How to Lunge: A Complete Guide

The Lunge exercise is a fundamental lower-body movement that targets various muscle groups and is a valuable addition to any workout routine. Lunges engage not only the quadriceps but also the glutes, hamstrings, and more. Discover the proper technique for performing Lunges and achieving stronger legs with this detailed Muscle and Motion guide. 

Which Muscles Work During Lunges?

Lunges are a versatile and effective exercise that engages multiple muscle groups in the lower body. By incorporating lunges into your workout routine, you can target and strengthen key muscles such as the quadriceps, glutes, hamstrings, calves, and core. 

This comprehensive exercise not only improves strength and stability but also helps enhance your balance.  

Lunges primarily target the following muscles:

  • Quadriceps: The quadriceps, located at the front of the thigh, is the primary muscle engaged during lunges, and it is in charge of extending the knee. 
  • Glutes: The gluteal muscles, particularly the gluteus maximus, are engaged during lunges and are in charge of extending the hips and stabilizing the pelvis.
  • Hamstrings: The hamstrings, located at the back of the thigh, act as synergists during the lunge and help to control the descent and assist in knee flexion.
  • Calves: The calf muscles, including the gastrocnemius and soleus, assist ankle plantar flexion in the front leg. 
  • Core muscles: Lunges require core stability and engagement to maintain hip and pelvic stability and balance throughout the exercise.


Additionally, lunges also involve secondary muscles such as the hip adductors, hip abductors, and spinal erectors to provide stability and support during the movement. By targeting these muscles, lunges offer a comprehensive lower-body exercise that can help improve strength and stability.


Rear Lunge


How to Lunge Properly: Step-by-Step 

  1. Start by standing tall with your feet hip-width apart and your hands either on your hips or relaxed by your sides.
  2. Take a step forward with your foot, ensuring your knee is above your ankle.
  3. Lower your body by bending both knees until your thigh is parallel to the floor. Keep your knee hovering just above the ground.
  4. Keep your upper body upright, with your chest lifted and your core engaged.
  5. Push through your heel and drive your body back up to the starting position.
  6. Alternate between your legs, switching sides with each repetition for the desired number of sets or repetitions.



Additional Tips for Proper Lunges:

  • Maintain proper form throughout the exercise, keeping your knees in line with your toes and avoiding any inward collapsing or twisting.
  • When transitioning back to the starting position from a lunge, exert maximum force through your front leg by pushing off with it, instead of relying primarily on your rear leg. 
  • If you have issues keeping your balance, you can perform lunges near a wall or hold onto a stable surface for support.
  • Gradually increase the difficulty of your lunges by incorporating dumbbells or kettlebells for added resistance.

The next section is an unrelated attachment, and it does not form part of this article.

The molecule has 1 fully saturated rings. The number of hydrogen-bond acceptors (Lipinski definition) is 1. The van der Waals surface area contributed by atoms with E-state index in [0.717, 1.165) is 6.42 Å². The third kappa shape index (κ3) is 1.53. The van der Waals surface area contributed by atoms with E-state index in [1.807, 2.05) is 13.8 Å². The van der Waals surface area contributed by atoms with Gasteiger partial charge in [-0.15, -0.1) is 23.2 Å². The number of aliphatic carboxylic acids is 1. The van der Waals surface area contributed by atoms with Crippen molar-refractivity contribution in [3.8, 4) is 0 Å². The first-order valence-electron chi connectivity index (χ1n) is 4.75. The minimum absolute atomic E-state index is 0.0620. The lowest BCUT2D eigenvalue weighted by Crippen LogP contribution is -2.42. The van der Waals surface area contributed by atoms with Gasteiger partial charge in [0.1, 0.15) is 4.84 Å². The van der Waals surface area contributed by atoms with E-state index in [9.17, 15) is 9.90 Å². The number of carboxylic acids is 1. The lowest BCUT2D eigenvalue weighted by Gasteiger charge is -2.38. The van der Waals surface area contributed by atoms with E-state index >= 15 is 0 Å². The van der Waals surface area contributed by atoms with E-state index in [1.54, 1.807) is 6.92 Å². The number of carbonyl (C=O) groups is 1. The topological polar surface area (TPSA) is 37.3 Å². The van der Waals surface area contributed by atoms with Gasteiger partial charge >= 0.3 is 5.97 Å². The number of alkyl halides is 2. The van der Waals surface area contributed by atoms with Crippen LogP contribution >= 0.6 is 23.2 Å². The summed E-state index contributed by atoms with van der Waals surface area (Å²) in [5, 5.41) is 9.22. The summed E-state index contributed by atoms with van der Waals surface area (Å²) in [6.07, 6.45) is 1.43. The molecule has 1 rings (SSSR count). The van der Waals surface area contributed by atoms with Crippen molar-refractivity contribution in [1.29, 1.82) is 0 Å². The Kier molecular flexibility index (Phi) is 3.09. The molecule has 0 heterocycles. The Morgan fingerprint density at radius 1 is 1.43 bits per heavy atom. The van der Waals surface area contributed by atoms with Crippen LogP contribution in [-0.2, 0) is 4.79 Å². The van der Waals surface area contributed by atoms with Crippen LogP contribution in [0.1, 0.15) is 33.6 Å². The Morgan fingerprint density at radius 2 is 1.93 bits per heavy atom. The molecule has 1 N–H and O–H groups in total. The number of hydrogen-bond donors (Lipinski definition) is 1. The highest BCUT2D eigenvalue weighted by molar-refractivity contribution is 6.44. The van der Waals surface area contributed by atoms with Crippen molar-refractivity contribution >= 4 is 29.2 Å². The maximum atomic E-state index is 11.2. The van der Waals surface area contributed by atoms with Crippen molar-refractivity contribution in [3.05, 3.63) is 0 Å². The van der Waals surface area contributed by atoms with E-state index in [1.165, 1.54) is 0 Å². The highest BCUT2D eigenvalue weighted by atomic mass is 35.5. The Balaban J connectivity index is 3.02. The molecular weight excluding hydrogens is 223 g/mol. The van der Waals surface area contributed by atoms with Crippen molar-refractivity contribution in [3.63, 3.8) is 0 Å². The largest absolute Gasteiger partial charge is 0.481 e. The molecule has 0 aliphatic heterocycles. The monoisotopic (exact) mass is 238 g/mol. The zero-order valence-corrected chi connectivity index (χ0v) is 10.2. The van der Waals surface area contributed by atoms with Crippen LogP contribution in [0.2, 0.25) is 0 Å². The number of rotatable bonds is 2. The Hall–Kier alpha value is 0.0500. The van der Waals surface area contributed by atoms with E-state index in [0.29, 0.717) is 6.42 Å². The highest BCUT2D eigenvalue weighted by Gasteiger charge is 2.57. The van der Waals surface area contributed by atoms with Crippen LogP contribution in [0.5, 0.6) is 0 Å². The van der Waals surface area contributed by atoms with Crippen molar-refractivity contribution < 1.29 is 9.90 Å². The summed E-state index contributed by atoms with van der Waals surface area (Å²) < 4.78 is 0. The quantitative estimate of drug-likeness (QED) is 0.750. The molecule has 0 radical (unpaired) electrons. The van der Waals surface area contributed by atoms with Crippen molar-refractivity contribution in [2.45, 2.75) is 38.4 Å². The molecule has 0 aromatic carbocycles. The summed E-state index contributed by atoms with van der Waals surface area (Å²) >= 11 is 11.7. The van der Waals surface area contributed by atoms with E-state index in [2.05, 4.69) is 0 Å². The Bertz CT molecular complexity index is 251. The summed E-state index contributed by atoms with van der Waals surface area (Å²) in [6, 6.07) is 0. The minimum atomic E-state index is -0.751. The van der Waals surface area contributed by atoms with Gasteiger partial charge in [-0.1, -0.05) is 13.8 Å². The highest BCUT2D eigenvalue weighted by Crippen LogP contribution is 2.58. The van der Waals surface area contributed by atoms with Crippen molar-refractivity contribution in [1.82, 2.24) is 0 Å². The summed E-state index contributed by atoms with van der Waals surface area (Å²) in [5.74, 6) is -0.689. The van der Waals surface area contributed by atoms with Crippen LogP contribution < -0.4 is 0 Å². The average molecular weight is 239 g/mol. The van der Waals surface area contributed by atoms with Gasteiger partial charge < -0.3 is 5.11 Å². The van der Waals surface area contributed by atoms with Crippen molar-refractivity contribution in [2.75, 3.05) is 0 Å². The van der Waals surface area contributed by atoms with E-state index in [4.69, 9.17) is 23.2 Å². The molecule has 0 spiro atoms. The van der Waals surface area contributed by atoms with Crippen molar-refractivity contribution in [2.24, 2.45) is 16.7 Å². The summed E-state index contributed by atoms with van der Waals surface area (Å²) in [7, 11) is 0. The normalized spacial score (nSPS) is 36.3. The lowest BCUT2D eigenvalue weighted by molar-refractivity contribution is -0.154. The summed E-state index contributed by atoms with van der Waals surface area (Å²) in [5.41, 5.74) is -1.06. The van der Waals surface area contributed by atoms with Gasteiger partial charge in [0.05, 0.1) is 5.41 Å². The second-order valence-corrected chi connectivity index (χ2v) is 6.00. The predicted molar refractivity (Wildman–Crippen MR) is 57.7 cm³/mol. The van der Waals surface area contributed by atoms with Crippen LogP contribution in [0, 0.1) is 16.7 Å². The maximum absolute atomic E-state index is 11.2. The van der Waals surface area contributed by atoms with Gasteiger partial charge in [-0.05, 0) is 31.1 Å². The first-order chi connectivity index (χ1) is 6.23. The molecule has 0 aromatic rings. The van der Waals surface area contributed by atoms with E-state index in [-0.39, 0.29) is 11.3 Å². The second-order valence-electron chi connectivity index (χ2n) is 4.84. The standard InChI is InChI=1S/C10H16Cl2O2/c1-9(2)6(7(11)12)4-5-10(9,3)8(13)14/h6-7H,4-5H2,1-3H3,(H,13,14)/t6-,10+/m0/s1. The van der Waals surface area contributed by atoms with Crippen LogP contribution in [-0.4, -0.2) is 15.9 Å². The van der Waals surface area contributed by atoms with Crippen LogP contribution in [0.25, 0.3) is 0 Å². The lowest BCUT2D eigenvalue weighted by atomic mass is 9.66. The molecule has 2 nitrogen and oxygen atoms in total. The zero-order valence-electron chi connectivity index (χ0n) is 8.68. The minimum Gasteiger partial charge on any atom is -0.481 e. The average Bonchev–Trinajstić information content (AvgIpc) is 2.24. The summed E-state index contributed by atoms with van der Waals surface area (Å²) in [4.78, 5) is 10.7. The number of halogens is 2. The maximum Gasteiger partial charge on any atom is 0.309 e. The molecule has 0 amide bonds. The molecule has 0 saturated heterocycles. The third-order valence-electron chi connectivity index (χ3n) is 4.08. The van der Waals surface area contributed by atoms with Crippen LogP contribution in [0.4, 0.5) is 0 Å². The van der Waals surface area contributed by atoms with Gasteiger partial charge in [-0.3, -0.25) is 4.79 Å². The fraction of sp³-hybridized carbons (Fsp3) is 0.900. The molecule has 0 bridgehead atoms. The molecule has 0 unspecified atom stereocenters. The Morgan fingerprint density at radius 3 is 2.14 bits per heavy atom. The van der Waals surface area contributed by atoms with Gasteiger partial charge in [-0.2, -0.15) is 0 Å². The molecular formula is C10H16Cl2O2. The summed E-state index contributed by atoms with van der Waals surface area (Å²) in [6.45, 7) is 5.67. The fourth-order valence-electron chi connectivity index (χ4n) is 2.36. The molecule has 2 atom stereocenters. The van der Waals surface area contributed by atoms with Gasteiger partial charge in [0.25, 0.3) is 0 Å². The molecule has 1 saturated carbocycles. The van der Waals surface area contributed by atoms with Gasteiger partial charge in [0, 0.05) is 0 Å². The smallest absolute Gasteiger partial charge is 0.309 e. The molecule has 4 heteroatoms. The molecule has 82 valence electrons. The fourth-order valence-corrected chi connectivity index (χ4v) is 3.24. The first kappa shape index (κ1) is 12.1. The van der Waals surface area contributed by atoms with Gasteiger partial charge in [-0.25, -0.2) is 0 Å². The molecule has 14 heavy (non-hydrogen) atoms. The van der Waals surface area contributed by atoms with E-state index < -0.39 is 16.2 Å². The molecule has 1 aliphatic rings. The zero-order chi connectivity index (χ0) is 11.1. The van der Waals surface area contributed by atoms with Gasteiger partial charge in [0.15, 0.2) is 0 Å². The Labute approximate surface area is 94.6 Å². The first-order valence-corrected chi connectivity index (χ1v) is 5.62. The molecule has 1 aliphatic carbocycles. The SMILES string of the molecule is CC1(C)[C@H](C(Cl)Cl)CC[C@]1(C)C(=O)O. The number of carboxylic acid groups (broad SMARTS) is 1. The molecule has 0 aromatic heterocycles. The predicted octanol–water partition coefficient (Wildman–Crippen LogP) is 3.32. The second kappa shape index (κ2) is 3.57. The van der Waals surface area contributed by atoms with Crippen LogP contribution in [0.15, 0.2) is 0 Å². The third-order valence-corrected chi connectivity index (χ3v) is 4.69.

The Difference Between Lunges and Split Squats:

When it comes to lower body exercises, lunges, and split squats are often mentioned. Not only do these exercises seem nearly the same, they also do strengthen the same muscles, but each in a slightly different way.
To understand their unique characteristics and benefits, let’s explore the difference between these two exercises:



  • Lunges:

Lunges are dynamic exercise that involves stepping forward, backward, or laterally. They offer versatility in movement directions and target the lower body muscles. Lunges improve reactive strength and dynamic balance. They can be used for various goals and enhance overall lower body strength.

  • Split Squats:

Split Squats, on the other hand, are a stationary exercise where the legs remain fixed on the ground. The movement originates from the hip and knee joints. Split squats also target the lower body muscles and contribute to improving static balance.


Both exercises are excellent and can be incorporated into your routine based on your goals. Ideally, including lunges and split squats in your workout routine is beneficial to enjoy their combined advantages.


Here’s a helpful tip to assist you in choosing the exercise that suits you best:

  • If you intend to work with heavy weights, the split squat is ideal due to its added stability during the movement.
  • However, lunges are a great choice if your goal is to improve dynamic balance.


In summary, lunges are a versatile lower-body exercise that targets multiple muscles and improves balance and stability. Incorporating lunges into your workout routine with proper form and technique can strengthen your quadriceps, glutes, hamstrings, calves, and core, leading to stronger legs and enhanced overall lower body function. 


Want to learn more about different lunge variations? Check out our article Effective Lunge Variations for a Challenging Workout for further insights.


At Muscle and Motion, we believe that knowledge is power, and understanding the ‘why’ behind any exercise is absolutely essential for your long-term success.
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Uriah Turkel B.P.T
Uriah Turkel B.P.T
Uriah Turkel B.P.T, graduated from Ariel University School of Health Sciences, Physiotherapy Department. Uriah works as a content creator specialist at Muscle and Motion, his areas of expertise are anatomy, kinesiology, sports rehabilitation, gait analysis, rheumatology, and pain neuroscience. During his first degree, he conducted research on treatment methods for chronic ankle instability and the effects of Functional Electrical Stimulation (FES) on Peroneal Muscle Function in the Neuromuscular & Human Performance Lab. Currently, he is pursuing a Master of Science at the same lab, researching cognitive and gait decline during aging.